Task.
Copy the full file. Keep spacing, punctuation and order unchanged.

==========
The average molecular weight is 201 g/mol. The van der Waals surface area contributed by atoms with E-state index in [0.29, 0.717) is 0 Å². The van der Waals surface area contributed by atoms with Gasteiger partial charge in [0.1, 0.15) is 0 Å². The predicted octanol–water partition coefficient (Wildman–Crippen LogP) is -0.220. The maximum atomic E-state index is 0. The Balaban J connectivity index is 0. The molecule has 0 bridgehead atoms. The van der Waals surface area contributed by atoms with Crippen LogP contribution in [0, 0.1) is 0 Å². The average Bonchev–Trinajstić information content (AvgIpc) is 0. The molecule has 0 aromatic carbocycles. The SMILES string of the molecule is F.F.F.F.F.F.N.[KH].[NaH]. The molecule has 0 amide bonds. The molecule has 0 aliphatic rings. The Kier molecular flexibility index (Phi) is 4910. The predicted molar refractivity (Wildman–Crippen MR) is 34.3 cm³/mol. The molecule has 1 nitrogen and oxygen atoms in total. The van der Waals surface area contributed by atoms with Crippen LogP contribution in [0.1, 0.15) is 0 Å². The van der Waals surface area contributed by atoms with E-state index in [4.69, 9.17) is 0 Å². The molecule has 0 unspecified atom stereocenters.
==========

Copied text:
The average molecular weight is 201 g/mol. The van der Waals surface area contributed by atoms with E-state index in [0.29, 0.717) is 0 Å². The van der Waals surface area contributed by atoms with Gasteiger partial charge in [0.1, 0.15) is 0 Å². The predicted octanol–water partition coefficient (Wildman–Crippen LogP) is -0.220. The maximum atomic E-state index is 0. The Balaban J connectivity index is 0. The molecule has 0 bridgehead atoms. The van der Waals surface area contributed by atoms with Crippen LogP contribution in [0, 0.1) is 0 Å². The average Bonchev–Trinajstić information content (AvgIpc) is 0. The molecule has 0 aromatic carbocycles. The SMILES string of the molecule is F.F.F.F.F.F.N.[KH].[NaH]. The molecule has 0 amide bonds. The molecule has 0 aliphatic rings. The Kier molecular flexibility index (Phi) is 4910. The predicted molar refractivity (Wildman–Crippen MR) is 34.3 cm³/mol. The molecule has 1 nitrogen and oxygen atoms in total. The van der Waals surface area contributed by atoms with Crippen LogP contribution in [0.1, 0.15) is 0 Å². The van der Waals surface area contributed by atoms with E-state index in [4.69, 9.17) is 0 Å². The molecule has 0 unspecified atom stereocenters.